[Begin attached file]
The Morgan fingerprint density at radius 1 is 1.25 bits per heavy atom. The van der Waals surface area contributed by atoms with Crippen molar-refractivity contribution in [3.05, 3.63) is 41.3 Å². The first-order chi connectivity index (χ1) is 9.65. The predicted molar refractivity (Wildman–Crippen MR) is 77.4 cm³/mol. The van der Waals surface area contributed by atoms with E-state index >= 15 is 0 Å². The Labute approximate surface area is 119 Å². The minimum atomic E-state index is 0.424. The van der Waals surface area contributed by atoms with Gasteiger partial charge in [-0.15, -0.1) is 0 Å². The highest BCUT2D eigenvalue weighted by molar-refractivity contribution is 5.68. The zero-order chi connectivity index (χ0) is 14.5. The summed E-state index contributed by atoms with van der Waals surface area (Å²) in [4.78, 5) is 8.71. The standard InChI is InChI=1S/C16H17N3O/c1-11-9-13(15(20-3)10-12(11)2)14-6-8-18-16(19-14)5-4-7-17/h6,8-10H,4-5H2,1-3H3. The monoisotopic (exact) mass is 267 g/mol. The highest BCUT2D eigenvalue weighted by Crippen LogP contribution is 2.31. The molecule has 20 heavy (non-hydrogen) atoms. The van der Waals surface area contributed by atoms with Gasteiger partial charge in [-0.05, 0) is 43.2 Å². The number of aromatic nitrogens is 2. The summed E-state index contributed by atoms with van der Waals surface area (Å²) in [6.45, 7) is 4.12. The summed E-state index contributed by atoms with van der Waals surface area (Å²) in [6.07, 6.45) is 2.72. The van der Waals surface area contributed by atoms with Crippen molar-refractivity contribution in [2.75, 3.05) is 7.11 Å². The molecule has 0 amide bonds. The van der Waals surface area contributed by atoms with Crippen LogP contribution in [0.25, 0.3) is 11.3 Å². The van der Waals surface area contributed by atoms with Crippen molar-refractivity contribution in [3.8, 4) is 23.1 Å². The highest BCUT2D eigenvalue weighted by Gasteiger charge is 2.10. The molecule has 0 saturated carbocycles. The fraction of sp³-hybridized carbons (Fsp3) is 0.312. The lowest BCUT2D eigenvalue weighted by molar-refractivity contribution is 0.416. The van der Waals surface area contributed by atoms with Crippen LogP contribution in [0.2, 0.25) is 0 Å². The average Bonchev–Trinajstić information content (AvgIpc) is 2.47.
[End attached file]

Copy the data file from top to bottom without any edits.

The Morgan fingerprint density at radius 1 is 1.25 bits per heavy atom. The van der Waals surface area contributed by atoms with Crippen molar-refractivity contribution in [3.05, 3.63) is 41.3 Å². The first-order chi connectivity index (χ1) is 9.65. The predicted molar refractivity (Wildman–Crippen MR) is 77.4 cm³/mol. The van der Waals surface area contributed by atoms with E-state index >= 15 is 0 Å². The Labute approximate surface area is 119 Å². The minimum atomic E-state index is 0.424. The van der Waals surface area contributed by atoms with Gasteiger partial charge in [-0.15, -0.1) is 0 Å². The highest BCUT2D eigenvalue weighted by molar-refractivity contribution is 5.68. The zero-order chi connectivity index (χ0) is 14.5. The summed E-state index contributed by atoms with van der Waals surface area (Å²) in [4.78, 5) is 8.71. The standard InChI is InChI=1S/C16H17N3O/c1-11-9-13(15(20-3)10-12(11)2)14-6-8-18-16(19-14)5-4-7-17/h6,8-10H,4-5H2,1-3H3. The monoisotopic (exact) mass is 267 g/mol. The highest BCUT2D eigenvalue weighted by Crippen LogP contribution is 2.31. The molecule has 20 heavy (non-hydrogen) atoms. The van der Waals surface area contributed by atoms with Gasteiger partial charge in [-0.05, 0) is 43.2 Å². The number of aromatic nitrogens is 2. The summed E-state index contributed by atoms with van der Waals surface area (Å²) in [6.45, 7) is 4.12. The summed E-state index contributed by atoms with van der Waals surface area (Å²) in [6.07, 6.45) is 2.72. The van der Waals surface area contributed by atoms with Crippen molar-refractivity contribution in [2.75, 3.05) is 7.11 Å². The molecule has 0 amide bonds. The van der Waals surface area contributed by atoms with Crippen LogP contribution in [0.25, 0.3) is 11.3 Å². The van der Waals surface area contributed by atoms with Crippen molar-refractivity contribution in [3.8, 4) is 23.1 Å². The highest BCUT2D eigenvalue weighted by Gasteiger charge is 2.10. The molecule has 0 saturated carbocycles. The fraction of sp³-hybridized carbons (Fsp3) is 0.312. The lowest BCUT2D eigenvalue weighted by molar-refractivity contribution is 0.416. The van der Waals surface area contributed by atoms with Crippen LogP contribution in [0.2, 0.25) is 0 Å². The average Bonchev–Trinajstić information content (AvgIpc) is 2.47.